International Styles

Law Pertaining to Assignment of Policies

There are few types of contracts which are so frequently assigned as insurance policies, and any discussion of the subject must distinguish clearly the underlying difference between the assignment of life policies and the assignment of policies in fire and most other lines of property insurance. The fire-insurance policy, being strictly a personal contract, i.e. insuring the particular owner of the property rather than the property itself, can be assigned only with the consent of the company, and the standard fire policy now in general use provides that "the entire policy shall be null and void if without the consent of the company there be an assignment of the policy before a loss takes place." In case, therefore, of the transfer of insured property, the company may refuse its consent to the transfer of the policy to the new owner, and if such transfer of the policy has been undertaken without the company's knowledge or consent, it will be relieved of all further liability. A life-insurance policy, however, being in the nature of a chose in action, has been held by the courts to be freely assignable for a valuable consideration in the absence of (1) restrictive provisions in the policy, or (2) attempts at concealment of fraud or mere speculative insurance. 1

To hold otherwise might often diminish the value of a Life policy to its owner as a means of securing credit or other benefits. Unlike a fire policy, the life-insurance contract in most instances provides for payment upon death, an event which is certain to occur sooner or later. For this reason the courts have held the life policy to resemble an ordinary chose in action, and have generally inclined to the view that sufficient reasons against its assignability cannot be given so long as there is no infringement of the vested rights of the beneficiary. But, as already stated, if the assignment is based upon an immoral or illegal consideration, the courts will refuse to uphold it; and cases are on record where even executors or administrators of the insured have been permitted to oppose the legality of an assignment on such grounds. After death has occurred, it may be added, the interest in the policy is held to be purely a chose in action subject to assignment by the beneficiary without regard to the "notice of assignment" or any other provisions of the policy.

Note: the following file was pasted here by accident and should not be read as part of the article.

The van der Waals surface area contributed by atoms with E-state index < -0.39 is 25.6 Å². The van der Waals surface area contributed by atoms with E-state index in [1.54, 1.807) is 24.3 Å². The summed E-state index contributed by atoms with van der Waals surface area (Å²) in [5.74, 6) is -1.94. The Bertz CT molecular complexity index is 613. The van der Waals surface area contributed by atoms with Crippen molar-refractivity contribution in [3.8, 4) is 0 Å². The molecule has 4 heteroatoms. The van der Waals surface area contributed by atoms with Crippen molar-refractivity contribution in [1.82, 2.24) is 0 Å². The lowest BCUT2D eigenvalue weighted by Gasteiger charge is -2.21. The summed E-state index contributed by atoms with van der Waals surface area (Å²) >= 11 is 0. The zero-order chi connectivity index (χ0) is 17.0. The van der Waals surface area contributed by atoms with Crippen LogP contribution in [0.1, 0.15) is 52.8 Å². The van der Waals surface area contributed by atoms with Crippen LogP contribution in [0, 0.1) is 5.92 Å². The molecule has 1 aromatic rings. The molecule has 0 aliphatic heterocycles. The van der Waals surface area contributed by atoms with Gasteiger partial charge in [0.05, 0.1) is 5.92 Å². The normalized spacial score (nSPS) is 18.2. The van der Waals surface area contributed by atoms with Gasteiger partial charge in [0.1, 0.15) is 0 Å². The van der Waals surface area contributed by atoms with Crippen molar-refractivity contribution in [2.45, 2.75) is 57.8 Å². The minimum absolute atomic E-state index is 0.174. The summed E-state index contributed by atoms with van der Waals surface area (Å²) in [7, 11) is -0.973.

Footnote 1.

"It is desirable that the insured should have the opportunity of making free commercial use of his life insurance as available property, for it may often be convenient to secure money, by loan or otherwise, upon it. Unlike the case of a fire policy, as before shown, a life policy was considered assignable at common law. And, by the better opinion, a policy of life insurance may be assigned or made payable to one who has no insurable interest, if the transaction is not a mere cover for a wager. The demands of business quite outweigh the remote possibility that some unscrupulous assignee may succumb to the temptation of murdering or shortening the life of the insured for the sake of hastening payment of the insurance money. Moreover, there would seem to be room for the operation of any such sinister designs regardless of whether the assignee has an insurable interest. A creditor, for example, may be quite as strongly tempted, as the donee of a gift, to realize a prompt payment of the insurance upon the life of the assignor." RICHARDS, GEORGE, Treatise on the Law of Insurance, 527-528.

Sections in Chapter 31.




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